• Asphaltenes – increase

    • Molecular associations increase

    • Asphalt aging decreases with pavement depth

  • RAP and Virgin Binder

    • Virgin and RAP asphalts mix --- Degree?

    • Age of RAP affects blending

    • Some components more “available”

    • Adsorption effects of RAP aggregate

    • Solubility “Power” of virgin asphalt

    • Is compatibility of virgin and RAP an issue?

    • Depends

    • Compatibility depends on solubility

    • Combined binder rheology will be a function of

    compatibility

  • RAP Compatibility Work

    • Lab blends of virgin and RAP @ 0,15 & 50%

    • 2 asphalts of different composition

    • 4 RAP; MB, SC, IA, & CA

    • Rheology

    • Heithaus parameters

    • Separation methods, etc.

    • Evaluation of NCSPC plant-mix samples

  • Virgin Asphalt RAP Blends

  • Virgin Asphalt RAP Blends

    0.E+00

    1.E+07

    2.E+07

    3.E+07

    4.E+07

    5.E+07

    6.E+07

    7.E+07

    8.E+07

    0 20 40 60 80 100

    G*,

    Pa,

    0C

    , 10r

    ad/s

    ec

    Percent Manitoba RAP

    AAA/Manitoba 0°C

    1.00E+07

    2.00E+07

    3.00E+07

    4.00E+07

    5.00E+07

    6.00E+07

    7.00E+07

    8.00E+07

    0 20 40 60 80 100

    G*,

    Pa,

    0C

    , 10

    rad

    /se

    c

    Percent Manitoba RAP

    AAC/Manitoba 0°C

  • Virgin Asphalt RAP Blends

    0.E+00

    1.E+04

    2.E+04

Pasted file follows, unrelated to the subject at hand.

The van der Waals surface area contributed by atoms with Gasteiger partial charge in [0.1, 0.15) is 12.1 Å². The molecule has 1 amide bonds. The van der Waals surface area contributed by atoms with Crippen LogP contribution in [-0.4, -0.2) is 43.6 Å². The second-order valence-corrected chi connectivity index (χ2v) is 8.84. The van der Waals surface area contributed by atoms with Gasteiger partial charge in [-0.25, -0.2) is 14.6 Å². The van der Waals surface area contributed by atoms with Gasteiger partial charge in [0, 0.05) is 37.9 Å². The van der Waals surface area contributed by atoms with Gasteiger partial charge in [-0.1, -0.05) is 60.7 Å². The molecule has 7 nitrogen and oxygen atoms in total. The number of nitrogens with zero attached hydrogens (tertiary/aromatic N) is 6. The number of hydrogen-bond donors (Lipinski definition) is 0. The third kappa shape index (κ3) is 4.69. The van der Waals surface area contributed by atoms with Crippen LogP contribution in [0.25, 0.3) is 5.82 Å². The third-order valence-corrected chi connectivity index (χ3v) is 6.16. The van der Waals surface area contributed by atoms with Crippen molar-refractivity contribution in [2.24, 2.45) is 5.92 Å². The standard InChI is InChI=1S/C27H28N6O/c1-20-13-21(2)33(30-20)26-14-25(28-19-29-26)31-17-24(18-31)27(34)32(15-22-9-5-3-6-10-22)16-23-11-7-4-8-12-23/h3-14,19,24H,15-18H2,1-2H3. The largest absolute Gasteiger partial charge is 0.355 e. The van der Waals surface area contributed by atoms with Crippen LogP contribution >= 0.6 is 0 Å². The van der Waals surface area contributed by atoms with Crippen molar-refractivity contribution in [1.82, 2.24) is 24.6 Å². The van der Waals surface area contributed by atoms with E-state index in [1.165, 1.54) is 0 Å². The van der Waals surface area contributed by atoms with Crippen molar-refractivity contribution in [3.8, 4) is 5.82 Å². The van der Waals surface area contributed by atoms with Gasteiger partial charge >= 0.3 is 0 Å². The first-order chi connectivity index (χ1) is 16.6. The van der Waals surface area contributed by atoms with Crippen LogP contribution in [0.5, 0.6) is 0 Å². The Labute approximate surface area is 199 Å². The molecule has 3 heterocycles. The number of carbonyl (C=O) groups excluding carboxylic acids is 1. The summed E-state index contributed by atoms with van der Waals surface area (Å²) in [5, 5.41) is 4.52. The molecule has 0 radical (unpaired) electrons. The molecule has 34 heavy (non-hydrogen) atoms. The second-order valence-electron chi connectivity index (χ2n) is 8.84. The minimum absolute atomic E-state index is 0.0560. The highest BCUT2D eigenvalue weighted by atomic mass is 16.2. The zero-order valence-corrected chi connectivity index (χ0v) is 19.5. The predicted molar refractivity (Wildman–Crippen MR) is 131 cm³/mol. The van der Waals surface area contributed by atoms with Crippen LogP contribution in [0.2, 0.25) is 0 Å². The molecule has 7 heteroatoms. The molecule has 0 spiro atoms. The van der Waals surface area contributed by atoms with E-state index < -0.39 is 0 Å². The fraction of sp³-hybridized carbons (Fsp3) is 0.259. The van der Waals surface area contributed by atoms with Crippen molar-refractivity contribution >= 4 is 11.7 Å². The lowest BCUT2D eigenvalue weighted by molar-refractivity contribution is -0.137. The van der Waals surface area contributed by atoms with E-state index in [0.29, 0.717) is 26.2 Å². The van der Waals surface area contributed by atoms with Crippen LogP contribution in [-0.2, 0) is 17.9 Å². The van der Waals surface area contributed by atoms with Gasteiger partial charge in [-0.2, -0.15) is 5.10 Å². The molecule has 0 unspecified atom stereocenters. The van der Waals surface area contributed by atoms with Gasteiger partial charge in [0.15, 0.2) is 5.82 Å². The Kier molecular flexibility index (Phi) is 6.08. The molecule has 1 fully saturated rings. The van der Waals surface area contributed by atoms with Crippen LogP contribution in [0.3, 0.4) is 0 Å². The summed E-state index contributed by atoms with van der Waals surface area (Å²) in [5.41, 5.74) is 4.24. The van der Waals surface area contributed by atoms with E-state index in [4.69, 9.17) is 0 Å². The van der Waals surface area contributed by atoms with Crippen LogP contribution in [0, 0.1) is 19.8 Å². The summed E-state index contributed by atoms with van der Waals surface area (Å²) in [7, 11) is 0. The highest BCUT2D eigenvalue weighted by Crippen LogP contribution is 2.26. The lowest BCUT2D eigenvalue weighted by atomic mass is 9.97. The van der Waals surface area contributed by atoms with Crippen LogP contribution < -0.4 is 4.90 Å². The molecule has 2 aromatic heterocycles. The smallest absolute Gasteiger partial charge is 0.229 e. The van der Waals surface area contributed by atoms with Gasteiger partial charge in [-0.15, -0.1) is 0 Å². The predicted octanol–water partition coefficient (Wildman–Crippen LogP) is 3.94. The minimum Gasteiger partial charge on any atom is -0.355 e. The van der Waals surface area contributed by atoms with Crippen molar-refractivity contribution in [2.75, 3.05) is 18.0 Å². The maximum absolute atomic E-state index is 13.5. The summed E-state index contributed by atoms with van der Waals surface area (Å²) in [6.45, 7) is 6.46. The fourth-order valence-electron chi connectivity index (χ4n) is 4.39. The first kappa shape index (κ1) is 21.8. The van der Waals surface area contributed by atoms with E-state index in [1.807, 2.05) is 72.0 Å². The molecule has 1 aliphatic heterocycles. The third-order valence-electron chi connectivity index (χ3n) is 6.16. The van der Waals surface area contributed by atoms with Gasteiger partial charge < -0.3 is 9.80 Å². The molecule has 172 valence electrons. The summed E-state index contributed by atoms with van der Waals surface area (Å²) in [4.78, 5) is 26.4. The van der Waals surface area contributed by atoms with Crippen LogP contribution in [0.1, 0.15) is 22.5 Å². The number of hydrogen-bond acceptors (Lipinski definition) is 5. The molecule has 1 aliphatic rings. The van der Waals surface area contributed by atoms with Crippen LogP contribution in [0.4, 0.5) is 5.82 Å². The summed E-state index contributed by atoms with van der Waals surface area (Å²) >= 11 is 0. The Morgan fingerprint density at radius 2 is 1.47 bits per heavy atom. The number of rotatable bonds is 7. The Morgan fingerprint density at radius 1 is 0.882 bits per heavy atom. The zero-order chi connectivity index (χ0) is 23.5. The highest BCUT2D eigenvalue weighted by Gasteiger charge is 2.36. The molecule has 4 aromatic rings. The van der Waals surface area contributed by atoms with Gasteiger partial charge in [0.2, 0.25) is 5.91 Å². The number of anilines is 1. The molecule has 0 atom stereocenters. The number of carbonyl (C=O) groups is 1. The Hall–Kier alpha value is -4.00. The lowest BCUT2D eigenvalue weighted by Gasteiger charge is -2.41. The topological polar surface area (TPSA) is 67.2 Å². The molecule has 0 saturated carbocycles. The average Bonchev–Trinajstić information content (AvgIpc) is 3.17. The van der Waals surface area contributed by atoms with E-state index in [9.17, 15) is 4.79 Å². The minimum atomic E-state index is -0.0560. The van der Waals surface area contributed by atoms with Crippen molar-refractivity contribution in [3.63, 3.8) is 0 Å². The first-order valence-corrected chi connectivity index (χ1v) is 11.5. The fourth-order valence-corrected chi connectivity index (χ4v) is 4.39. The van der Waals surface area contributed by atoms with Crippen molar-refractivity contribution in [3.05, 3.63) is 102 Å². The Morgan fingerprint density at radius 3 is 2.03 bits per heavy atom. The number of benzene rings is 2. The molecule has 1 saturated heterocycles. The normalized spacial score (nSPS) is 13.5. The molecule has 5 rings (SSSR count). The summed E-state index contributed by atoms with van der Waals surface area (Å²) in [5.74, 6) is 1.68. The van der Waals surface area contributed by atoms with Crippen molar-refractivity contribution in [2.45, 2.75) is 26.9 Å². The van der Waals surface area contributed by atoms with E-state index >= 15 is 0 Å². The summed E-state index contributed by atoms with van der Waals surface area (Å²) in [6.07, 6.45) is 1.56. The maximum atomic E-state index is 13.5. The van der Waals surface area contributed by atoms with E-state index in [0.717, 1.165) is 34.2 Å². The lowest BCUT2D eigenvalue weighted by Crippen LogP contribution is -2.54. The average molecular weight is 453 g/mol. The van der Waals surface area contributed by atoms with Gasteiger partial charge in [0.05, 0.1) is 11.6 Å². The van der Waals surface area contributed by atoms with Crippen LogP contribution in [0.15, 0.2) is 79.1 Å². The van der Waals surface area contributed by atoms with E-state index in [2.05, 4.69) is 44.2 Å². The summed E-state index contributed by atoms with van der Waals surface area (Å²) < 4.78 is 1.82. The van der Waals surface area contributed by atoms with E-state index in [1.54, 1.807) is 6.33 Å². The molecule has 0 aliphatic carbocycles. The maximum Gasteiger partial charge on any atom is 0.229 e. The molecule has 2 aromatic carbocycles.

3.E+04

    4.E+04

    5.E+04

    6.E+04

    7.E+04

    8.E+04

    0 20 40 60 80 100

    G*,

    Pa,

    60

    C, 1

    0 ra

    d/s

    ec

    Percent S. Carolina RAP

    AAA/SC RAP 60°C

    0.E+00

    1.E+04

    2.E+04

    3.E+04

    4.E+04

    5.E+04

    6.E+04

    7.E+04

    8.E+04

    0 20 40 60 80 100G

    *, P

    a, 6

    0C

    , 10

    rad

    /se

    cPercent S. Carolina RAP

    AAC/SC RAP 60°C

  • Virgin Asphalt RAP Blends

    0.0E+00

    2.0E+07

    4.0E+07

    6.0E+07

    8.0E+07

    1.0E+08

    1.2E+08

    1.4E+08

    1.6E+08

    1.8E+08

    0 20 40 60 80 100

    G*,

    Pa,

    0C

    , 10

    rad

    /se

    c

    Percent S. Carolina RAP

    AAA/SC RAP 0°C

    0.0E+00

    2.0E+07

    4.0E+07

    6.0E+07

    8.0E+07

    1.0E+08

    1.2E+08

    1.4E+08

    1.6E+08

    1.8E+08

    0 20 40 60 80 100G

    *, P

    a, 0

    C, 1

    0 ra

    d/s

    ec

    Percent S. Carolina RAP

    AAC/SC RAP 0°C

  • NCSC Plant Mix Study

    • 5 contractors produced 6 RAP mixes

    • PG 64-22 with 0, 15, 25, and 40% RAP

    • PG 58-28 with 25 and 40% RAP

    • Mix Testing

    • Dynamic modulus and Low Temp IDT

    • Binder extracted and graded

    • Samples of binder sent to WRI for

    compatibility (4 of 5)

  • Mix Properties vs. Compatibility

    4.20

    4.30

    4.40

    4.50

    4.60

    4.70

    4.80

    4.9015

    20

    25